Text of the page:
The most paralyzing word in our language is “Later.”

Later.

Later means “not now.”

Unfortunately, later means, possibly never at all.

Start small. But more importantly, start now.  Even if it’s the smallest, tiniest effort – you’ve started.

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When I started doing “lessons from less,” I didn’t start with a big idea in my mind. I was just so tired come Christmas Eve that I decided not to drink any wine with my family that evening. And I got annoyed at being online when I was with my family – so I said to myself (“self”) – why don’t you take a break from facebook and gmail and twitter for a while?

And then I decided to go to bed early. I woke up 10 hours later with a more even breath and decided that morning that I would consciously do a little bit less that day. I couldn’t take another list, chore, or idea.

I talked to my sister for a long time about taking some time off – from my car, from my job, from my life, from the digital world, from writing, from exercise. And then we cultivated a plan. I decided to take a short break from a few things (my car, my online life, and my vices – like TV, alcohol, and candy) in order to make more space for other things that I shouldn’t or can’t necessarily take a break from (my job, my writing, my exercise).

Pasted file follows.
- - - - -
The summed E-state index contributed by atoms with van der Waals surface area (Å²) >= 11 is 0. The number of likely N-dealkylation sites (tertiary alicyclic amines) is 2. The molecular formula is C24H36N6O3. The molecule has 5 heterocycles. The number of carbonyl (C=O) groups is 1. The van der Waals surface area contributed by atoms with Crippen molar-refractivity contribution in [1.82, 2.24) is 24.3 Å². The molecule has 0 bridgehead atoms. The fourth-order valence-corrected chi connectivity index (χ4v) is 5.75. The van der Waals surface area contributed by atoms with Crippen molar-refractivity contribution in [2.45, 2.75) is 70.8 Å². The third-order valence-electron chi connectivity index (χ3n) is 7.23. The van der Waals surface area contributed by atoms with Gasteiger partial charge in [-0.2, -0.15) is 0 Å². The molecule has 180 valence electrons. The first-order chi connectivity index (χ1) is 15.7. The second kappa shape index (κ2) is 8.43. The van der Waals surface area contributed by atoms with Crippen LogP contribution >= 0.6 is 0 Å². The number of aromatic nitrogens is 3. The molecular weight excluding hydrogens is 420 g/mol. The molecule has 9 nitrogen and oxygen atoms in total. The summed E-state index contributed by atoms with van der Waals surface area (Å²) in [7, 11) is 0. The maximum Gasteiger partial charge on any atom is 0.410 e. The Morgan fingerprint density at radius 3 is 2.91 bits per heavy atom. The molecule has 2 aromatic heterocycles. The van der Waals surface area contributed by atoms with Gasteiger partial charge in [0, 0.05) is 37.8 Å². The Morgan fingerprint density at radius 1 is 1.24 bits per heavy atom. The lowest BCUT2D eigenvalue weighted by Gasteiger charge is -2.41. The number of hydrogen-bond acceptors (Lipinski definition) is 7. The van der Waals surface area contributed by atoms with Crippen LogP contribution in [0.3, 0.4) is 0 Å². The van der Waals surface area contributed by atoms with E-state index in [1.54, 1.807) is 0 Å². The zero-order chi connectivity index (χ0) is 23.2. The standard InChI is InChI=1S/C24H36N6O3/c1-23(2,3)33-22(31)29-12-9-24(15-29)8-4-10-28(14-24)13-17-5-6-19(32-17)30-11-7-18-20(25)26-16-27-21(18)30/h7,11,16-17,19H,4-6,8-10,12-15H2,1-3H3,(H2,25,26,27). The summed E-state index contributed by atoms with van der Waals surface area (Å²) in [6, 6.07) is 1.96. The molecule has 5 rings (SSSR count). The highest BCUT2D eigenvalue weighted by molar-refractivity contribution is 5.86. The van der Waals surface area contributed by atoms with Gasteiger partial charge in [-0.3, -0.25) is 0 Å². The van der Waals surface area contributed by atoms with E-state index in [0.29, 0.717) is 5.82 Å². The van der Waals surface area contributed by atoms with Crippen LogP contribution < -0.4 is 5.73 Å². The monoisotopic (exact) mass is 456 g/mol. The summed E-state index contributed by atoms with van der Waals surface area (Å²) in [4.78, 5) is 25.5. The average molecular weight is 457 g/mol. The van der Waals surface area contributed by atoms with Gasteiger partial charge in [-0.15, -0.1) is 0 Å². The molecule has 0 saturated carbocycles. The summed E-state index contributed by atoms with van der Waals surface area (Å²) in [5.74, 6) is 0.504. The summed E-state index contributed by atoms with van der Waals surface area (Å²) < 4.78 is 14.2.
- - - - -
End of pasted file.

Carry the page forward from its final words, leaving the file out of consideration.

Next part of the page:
And the plan was put into action. It was a small step, but I gave myself space to take a break.

The next day I sat in a chair on the couch and read nearly the whole day. I took a nap, cooked a roast, spinach and potatoes with my family, and retreated to my non-online computer to write more about “yes and no”.

Lessons and ideas started pouring out.

I began to formalize my committment to yes and no, and to more + less.

I thought about starting on January first – the symbolic nature of a calendar month appealed to me. But I realized I was too tired to wait. And that the philosophy behind the ideas that I was coming across – start small, start simple, give yourself a break, and whatever you do, don’t put it off until later – would be completely at odds with the practice if I delayed my practice another 8 days. And to some extent it was too late – because I had already begun.

More ideas started flowing. I brought my notebook into my bed to capture my ideas and brought it with me on a walk around the neighborhood with my mom.

The more I write, the more I want to write.


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